American distributor Midway Games developed and released Ms. Pac-Man in the US in 1982, but did not get permission from Namco, the Japanese company that owned the rights to Pac-Man. Ms. Pac-Man was created by Midway, the same company that licensed the original Pac-Man in the United States, and became so popular that Namco eventually made it the official game. However, Ms. Pac-Man was so popular that Namco continued to support it and continues to release versions of the game to this day.
Namco released the game in Japan in 1980 and soon entered North America through a licensing and distribution deal with American pinball and arcade game company Bally Midway. Originally called Puck-Man, the game was released in Japan in 1979 and became an instant hit. The classic and wildly popular video game Pac-Man was released in Japan on May 21, 1980, and in the United States in October of that year. Development of the game that would become Pac-Man began in early 1979 and took a year and five months to complete, the longest time a video game has taken to date.
In fact, Iwatani originally expected him to work on pinball machines, but instead he designed paddle games inspired by Breakout Gee Bee (1978), Bomb Bee and Cutie Q (1979). Later, as an adult, he collected Pac-Man memorabilia and used his training as a programmer to create a game called Pac-Kombat (a two-player version of Mortal Kombat with Pac-Man characters). He was only 25 and preferred to work on pinball machines rather than video games. His first game, “Gee Bee” in 1978, was essentially a digital version of a pinball machine and was not a huge success.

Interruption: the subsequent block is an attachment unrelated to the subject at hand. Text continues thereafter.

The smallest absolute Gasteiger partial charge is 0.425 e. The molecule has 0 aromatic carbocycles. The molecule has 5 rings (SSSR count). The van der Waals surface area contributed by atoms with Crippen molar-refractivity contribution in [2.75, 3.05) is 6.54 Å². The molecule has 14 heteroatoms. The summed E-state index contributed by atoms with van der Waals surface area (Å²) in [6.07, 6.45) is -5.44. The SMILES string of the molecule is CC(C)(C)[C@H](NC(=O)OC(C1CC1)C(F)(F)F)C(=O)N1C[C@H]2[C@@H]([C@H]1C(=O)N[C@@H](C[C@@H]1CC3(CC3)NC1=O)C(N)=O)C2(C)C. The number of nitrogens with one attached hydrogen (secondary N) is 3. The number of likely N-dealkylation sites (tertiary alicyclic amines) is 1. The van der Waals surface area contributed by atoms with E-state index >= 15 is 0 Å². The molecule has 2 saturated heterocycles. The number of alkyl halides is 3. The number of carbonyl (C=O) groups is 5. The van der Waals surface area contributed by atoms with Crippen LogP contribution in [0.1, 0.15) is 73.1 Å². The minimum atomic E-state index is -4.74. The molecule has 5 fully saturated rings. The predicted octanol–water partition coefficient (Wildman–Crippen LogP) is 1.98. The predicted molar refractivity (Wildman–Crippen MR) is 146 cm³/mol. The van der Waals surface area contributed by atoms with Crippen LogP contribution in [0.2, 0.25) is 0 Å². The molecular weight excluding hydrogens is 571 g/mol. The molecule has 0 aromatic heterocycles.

On this day in 1980, one of the game’s most iconic characters made his debut. Pac-Man became the first gaming mascot to be sold alongside licensed merchandise, including lunch boxes, joke books, t-shirts, board games, pajamas, and Valentine’s Day cards for romantic gamers. While the protagonist is a bit like a puck, American game distributor Midway is concerned that kids might scrape off the awning by replacing the “P” with an “F”. After the name change, the game became an instant hit, selling some 300,000 units worldwide between 1981 and 1987. In honor of its pivotal role in video game history, Pac-Man became one of the permanent favorites. 2012 at the Museum of Modern Art (MoMA), New York.
For today’s gamers, Pac-Man seems simple and uninteresting, but for serious gamers, it remains a game to be beaten. Pac-Man is often considered the groundbreaking, innovative, and historic arcade video game, and that’s still true. Its charm and influence has not yet faded, even more than 30 years after its first appearance. It can still be seen in slot machines today, although the original Pac-Man game is extremely rare to find.
At a time when adult males were the default audience for video games, Pac-Man successfully appealed to women and children, becoming one of the first games to gain significant media exposure in both the United States and Japan. Japanese arcades of the late 1970s and early 1980s were dark, masculine places filled with space shooters inspired by the success of Space Invaders, including Namcos’ hugely successful Galaxian. They were wrong, of course, and Pac-Man was an instant success in the US, quickly surpassing Space Asteroids in revenue and earning over a billion dollars in quarters in its first year; in the 1990s, the arcade game brought in about two and a half billion dollars.
It is hardly possible to find a person who, if not played Pac-Man, then at least did not hear about this game, since it became one of the first phenomena of the gaming world that penetrated into the sphere of mass culture. . Therefore, several machines were installed in the halls, trying to collect more coins for money in their boxes, which was good for both the owners of the game and for Namco. Pac-Man creator Toru Iwatani joined Namco, then Nakamura Manufacturing, in 1977 when he was 22 years old. He first repaired black and white licensed Atari video game cards distributed in Japan.
After a successful trial in Chicago, Bally Midway bought Crazy Otto in October 1981, offering GCC royalties on each set sold. Development of the game began in early 1979 under the direction of Toru Iwatani with a team of nine people. At a time when most games were pong scams or space shooters whose goal was to kill, the idea of a non-violent food game was incomprehensible to most, but Toru and his team were able to design and build the game in 18 years. months.